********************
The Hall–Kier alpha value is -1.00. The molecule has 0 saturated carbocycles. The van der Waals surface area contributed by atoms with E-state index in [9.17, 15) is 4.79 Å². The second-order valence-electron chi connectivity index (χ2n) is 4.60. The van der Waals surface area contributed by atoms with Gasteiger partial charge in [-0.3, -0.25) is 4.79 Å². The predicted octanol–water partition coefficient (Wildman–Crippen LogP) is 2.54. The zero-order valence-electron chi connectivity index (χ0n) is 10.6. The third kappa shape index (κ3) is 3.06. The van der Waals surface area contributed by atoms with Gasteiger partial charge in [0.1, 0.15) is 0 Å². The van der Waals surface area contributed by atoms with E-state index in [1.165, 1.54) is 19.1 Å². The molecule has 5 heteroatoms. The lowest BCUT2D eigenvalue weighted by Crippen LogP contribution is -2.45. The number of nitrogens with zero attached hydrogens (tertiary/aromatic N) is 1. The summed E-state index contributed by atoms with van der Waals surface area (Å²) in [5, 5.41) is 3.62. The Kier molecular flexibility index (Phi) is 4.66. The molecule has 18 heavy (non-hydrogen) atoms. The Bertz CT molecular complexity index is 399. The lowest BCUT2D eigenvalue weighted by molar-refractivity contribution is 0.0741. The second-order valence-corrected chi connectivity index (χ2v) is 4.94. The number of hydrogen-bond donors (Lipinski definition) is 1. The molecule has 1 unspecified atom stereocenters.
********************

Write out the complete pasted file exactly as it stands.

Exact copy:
The Hall–Kier alpha value is -1.00. The molecule has 0 saturated carbocycles. The van der Waals surface area contributed by atoms with E-state index in [9.17, 15) is 4.79 Å². The second-order valence-electron chi connectivity index (χ2n) is 4.60. The van der Waals surface area contributed by atoms with Gasteiger partial charge in [-0.3, -0.25) is 4.79 Å². The predicted octanol–water partition coefficient (Wildman–Crippen LogP) is 2.54. The zero-order valence-electron chi connectivity index (χ0n) is 10.6. The third kappa shape index (κ3) is 3.06. The van der Waals surface area contributed by atoms with Gasteiger partial charge in [0.1, 0.15) is 0 Å². The van der Waals surface area contributed by atoms with E-state index in [1.165, 1.54) is 19.1 Å². The molecule has 5 heteroatoms. The lowest BCUT2D eigenvalue weighted by Crippen LogP contribution is -2.45. The number of nitrogens with zero attached hydrogens (tertiary/aromatic N) is 1. The summed E-state index contributed by atoms with van der Waals surface area (Å²) in [5, 5.41) is 3.62. The Kier molecular flexibility index (Phi) is 4.66. The molecule has 18 heavy (non-hydrogen) atoms. The Bertz CT molecular complexity index is 399. The lowest BCUT2D eigenvalue weighted by molar-refractivity contribution is 0.0741. The second-order valence-corrected chi connectivity index (χ2v) is 4.94. The number of hydrogen-bond donors (Lipinski definition) is 1. The molecule has 1 unspecified atom stereocenters.